Â TEHRAN (FNA)- Tehran’s provisional Friday Prayers leader Ayatollah Ahmad Jannati urged militants and government in Iraq to negotiate an end to their clashes that have cost dozens of lives in Iran’s war-torn neighbor.Militants including the Mahdi Army of firebrand cleric Moqtada al-Sadr and the government of Iraqi Prime Minister Nuri al-Maliki should “sit down” and “sort it out”, Ayatollah Jannati.
“I really ask the popular forces in Basra that if you, brothers, have something to say, come and sit down and tell the government,” Jannati said at Friday prayers in Tehran.
“There are some who are benevolent and can act as mediators.
“I ask the government of dear and esteemed Mr. Nuri al-Maliki who is running the government with power and wisdom to listen to these popular forces and see what they say and sort it out together.”
The comments made by Jannati, who also heads the Guardians Council – the Islamic republic’s top vetting body – were Iran’s first reaction to the fighting between the Iraqi army and militants that has claimed more than 120 lives in Basra and other Iraqi cities this week.
The US accuses Iran of being a strong backer of the Mahdi Army, a charge strongly denied by Tehran.
Iran says it is working hard for stability in its neighbor and that the best way for restoring security to Iraq is for the occupying troops to leave immediately.
The US is also at loggerheads with Iran over Tehran’s independent and home-grown nuclear technology. Washington has laid much pressure on Iran to make it give up the most sensitive and advanced part of the technology, which is uranium enrichment, a process used for producing nuclear fuel for power plants.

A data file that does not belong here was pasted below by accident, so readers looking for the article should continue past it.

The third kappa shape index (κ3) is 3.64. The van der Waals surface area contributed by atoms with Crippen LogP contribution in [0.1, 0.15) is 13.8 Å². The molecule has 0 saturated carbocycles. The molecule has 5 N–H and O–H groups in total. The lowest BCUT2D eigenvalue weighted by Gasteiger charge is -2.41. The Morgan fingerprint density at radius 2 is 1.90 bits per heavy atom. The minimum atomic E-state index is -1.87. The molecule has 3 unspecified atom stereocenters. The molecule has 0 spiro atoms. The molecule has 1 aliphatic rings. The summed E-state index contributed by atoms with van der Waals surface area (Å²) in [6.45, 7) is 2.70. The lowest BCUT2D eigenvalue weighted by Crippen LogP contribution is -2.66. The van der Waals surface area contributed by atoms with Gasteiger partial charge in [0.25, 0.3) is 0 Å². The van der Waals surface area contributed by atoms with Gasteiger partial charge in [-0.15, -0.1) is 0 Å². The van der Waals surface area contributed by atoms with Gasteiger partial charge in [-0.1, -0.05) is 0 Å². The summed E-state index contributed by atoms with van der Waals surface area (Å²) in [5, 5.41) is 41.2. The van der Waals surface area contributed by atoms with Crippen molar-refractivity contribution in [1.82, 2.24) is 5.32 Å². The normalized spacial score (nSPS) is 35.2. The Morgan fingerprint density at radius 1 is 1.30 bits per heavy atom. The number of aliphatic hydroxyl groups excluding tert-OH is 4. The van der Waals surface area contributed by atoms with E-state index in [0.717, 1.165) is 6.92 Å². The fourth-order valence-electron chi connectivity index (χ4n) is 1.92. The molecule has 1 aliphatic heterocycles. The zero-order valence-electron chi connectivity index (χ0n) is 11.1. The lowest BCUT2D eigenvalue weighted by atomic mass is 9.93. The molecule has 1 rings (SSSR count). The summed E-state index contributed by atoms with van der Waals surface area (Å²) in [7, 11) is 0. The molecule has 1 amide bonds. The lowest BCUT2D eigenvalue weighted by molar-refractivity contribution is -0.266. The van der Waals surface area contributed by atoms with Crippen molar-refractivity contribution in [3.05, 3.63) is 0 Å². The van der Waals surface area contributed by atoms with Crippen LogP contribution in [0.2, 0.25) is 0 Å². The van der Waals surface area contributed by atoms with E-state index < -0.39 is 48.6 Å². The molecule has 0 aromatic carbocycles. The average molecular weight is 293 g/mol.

Washington’s push for additional UN penalties contradicted the recent report by 16 US intelligence bodies that endorsed the civilian nature of Iran’s programs. Following the US National Intelligence Estimate (NIE) and similar reports by the IAEA head – one in November and the other one February – which praised Iran’s truthfulness about key aspects of its past nuclear activities and announced settlement of outstanding issues with Tehran, any effort to impose further sanctions on Iran seemed to be completely irrational.
The February report by the UN nuclear watchdog, the International Atomic Energy Agency, praised Iran’s cooperation in clearing up all of the past questions over its nuclear program, vindicating Iran’s nuclear program and leaving no justification for any new UN sanctions.
Tehran says it never worked on atomic weapons and wants to enrich uranium merely for civilian purposes, including generation of electricity, a claim substantiated by the NIE and IAEA reports.
Iran has insisted it would continue enriching uranium because it needs to provide fuel to a 300-megawatt light-water reactor it is building in the southwestern town of Darkhoveyn as well as its first nuclear power plant in the southern port city of Bushehr.
Not only many Iranian officials, including President Mahmoud Ahmadinejad, but also many other world nations have called the UN Security Council pressure unjustified, especially in the wake of recent IAEA reports saying Iran had increased cooperation with the agency.
US President George W. Bush, who finished a tour of the Middle East last month has called on his Arab allies to unite against Iran.
But hosting officials of the regional nations dismissed Bush’s allegations, describing Tehran as a good friend of their countries.
Bush’s attempt to rally international pressure against Iran has lost steam due to the growing international vigilance, specially following the latest IAEA and US intelligence reports.